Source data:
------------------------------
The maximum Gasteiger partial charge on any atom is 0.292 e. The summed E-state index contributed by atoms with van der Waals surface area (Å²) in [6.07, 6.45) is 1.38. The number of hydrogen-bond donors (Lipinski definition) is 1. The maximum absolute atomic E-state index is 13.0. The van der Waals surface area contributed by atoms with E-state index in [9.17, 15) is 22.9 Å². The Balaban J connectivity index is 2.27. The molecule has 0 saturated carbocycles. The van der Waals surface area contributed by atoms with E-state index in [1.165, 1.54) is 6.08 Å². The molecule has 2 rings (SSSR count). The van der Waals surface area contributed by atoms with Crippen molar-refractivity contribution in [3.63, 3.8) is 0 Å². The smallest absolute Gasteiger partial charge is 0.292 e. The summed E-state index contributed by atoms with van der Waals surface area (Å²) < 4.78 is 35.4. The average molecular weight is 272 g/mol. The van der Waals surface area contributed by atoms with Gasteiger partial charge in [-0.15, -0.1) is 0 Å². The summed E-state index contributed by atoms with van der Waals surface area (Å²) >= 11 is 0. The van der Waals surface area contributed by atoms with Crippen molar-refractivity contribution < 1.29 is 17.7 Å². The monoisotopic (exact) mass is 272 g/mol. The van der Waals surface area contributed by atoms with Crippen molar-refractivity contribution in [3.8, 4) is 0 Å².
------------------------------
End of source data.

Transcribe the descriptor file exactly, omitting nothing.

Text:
The maximum Gasteiger partial charge on any atom is 0.292 e. The summed E-state index contributed by atoms with van der Waals surface area (Å²) in [6.07, 6.45) is 1.38. The number of hydrogen-bond donors (Lipinski definition) is 1. The maximum absolute atomic E-state index is 13.0. The van der Waals surface area contributed by atoms with E-state index in [9.17, 15) is 22.9 Å². The Balaban J connectivity index is 2.27. The molecule has 0 saturated carbocycles. The van der Waals surface area contributed by atoms with E-state index in [1.165, 1.54) is 6.08 Å². The molecule has 2 rings (SSSR count). The van der Waals surface area contributed by atoms with Crippen molar-refractivity contribution in [3.63, 3.8) is 0 Å². The smallest absolute Gasteiger partial charge is 0.292 e. The summed E-state index contributed by atoms with van der Waals surface area (Å²) < 4.78 is 35.4. The average molecular weight is 272 g/mol. The van der Waals surface area contributed by atoms with Gasteiger partial charge in [-0.15, -0.1) is 0 Å². The summed E-state index contributed by atoms with van der Waals surface area (Å²) >= 11 is 0. The van der Waals surface area contributed by atoms with Crippen molar-refractivity contribution < 1.29 is 17.7 Å². The monoisotopic (exact) mass is 272 g/mol. The van der Waals surface area contributed by atoms with Crippen molar-refractivity contribution in [3.8, 4) is 0 Å².